Here’s the back story, laid out in a brief filed Friday by Brune & Richard’s counsel at Dechert. At the beginning of jury selection in last spring’s trial in Manhattan federal court of five white-collar defendants accused of marketing illegal tax shelters, Brune & Richard, which was representing a former Deutsche Bank broker, came across some intriguing information. A lawyer at the firm Googled the names of prospective jurors who were part of the jury selection pool. When she searched for Catherine Conrad, she found a 2010 order by a New York appeals court suspending an attorney named Catherine Conrad for alcohol abuse. It wasn’t clear whether the suspended lawyer was the same woman as the prospective juror, so after discussing the problem, Brune & Richard lawyers, including lead counsel Susan Brune, resolved to pay close attention to the juror’s answers in voir dire.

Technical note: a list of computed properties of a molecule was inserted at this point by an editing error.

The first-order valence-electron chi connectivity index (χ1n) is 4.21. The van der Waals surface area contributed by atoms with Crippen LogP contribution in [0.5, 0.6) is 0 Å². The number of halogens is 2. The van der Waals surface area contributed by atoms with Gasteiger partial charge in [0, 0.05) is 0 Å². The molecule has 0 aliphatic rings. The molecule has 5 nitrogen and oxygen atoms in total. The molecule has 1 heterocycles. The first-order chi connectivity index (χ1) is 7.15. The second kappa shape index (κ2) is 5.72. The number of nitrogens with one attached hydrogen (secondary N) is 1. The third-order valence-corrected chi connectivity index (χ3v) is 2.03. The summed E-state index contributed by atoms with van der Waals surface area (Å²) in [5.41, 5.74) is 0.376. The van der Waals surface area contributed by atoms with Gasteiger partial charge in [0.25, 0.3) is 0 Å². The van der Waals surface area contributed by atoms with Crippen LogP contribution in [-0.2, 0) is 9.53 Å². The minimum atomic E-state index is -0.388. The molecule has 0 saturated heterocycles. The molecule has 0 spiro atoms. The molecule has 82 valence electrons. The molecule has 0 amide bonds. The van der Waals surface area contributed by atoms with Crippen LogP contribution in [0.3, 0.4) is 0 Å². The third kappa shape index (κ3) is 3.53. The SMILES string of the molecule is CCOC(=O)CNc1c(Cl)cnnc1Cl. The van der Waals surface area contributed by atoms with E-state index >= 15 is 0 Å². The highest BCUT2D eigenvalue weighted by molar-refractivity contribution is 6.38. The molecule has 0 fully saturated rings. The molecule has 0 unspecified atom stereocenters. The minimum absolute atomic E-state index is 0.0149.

Juror Catherine Conrad said she’d gone no further in school than college, where she earned a degree in literature. She also said she was a stay-at-home wife who had never appeared before a licensing authority. Based on those answers, Brune & Richard decided that the juror and the suspended lawyer were different people who both happened to be named Catherine Conrad.

U.S. walks dangerous line to support Argentina in bond cases

Alison Frankel
Apr 9, 2012 21:29 UTC